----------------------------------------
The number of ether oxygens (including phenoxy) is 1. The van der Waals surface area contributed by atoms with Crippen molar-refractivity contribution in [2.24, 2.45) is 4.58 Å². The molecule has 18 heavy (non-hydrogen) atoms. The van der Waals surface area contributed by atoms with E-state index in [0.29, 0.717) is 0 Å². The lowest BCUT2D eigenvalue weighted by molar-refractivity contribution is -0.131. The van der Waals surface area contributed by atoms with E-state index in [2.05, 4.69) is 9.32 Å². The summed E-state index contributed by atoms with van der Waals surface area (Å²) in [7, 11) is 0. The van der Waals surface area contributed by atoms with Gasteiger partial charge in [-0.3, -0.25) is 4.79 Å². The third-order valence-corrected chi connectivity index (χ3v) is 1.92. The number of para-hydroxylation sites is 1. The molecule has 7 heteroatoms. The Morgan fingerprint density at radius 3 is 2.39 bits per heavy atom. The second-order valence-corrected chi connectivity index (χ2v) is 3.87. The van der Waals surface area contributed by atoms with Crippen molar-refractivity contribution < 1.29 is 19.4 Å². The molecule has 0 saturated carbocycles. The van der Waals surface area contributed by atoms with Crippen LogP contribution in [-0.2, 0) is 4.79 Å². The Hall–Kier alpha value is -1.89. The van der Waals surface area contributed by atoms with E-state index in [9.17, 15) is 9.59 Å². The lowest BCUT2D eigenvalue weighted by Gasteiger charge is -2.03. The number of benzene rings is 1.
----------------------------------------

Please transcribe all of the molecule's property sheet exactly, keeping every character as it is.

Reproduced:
The number of ether oxygens (including phenoxy) is 1. The van der Waals surface area contributed by atoms with Crippen molar-refractivity contribution in [2.24, 2.45) is 4.58 Å². The molecule has 18 heavy (non-hydrogen) atoms. The van der Waals surface area contributed by atoms with E-state index in [0.29, 0.717) is 0 Å². The lowest BCUT2D eigenvalue weighted by molar-refractivity contribution is -0.131. The van der Waals surface area contributed by atoms with E-state index in [2.05, 4.69) is 9.32 Å². The summed E-state index contributed by atoms with van der Waals surface area (Å²) in [7, 11) is 0. The van der Waals surface area contributed by atoms with Gasteiger partial charge in [-0.3, -0.25) is 4.79 Å². The third-order valence-corrected chi connectivity index (χ3v) is 1.92. The number of para-hydroxylation sites is 1. The molecule has 7 heteroatoms. The Morgan fingerprint density at radius 3 is 2.39 bits per heavy atom. The second-order valence-corrected chi connectivity index (χ2v) is 3.87. The van der Waals surface area contributed by atoms with Crippen molar-refractivity contribution < 1.29 is 19.4 Å². The molecule has 0 saturated carbocycles. The van der Waals surface area contributed by atoms with Crippen LogP contribution in [-0.2, 0) is 4.79 Å². The Hall–Kier alpha value is -1.89. The van der Waals surface area contributed by atoms with E-state index in [9.17, 15) is 9.59 Å². The lowest BCUT2D eigenvalue weighted by Gasteiger charge is -2.03. The number of benzene rings is 1.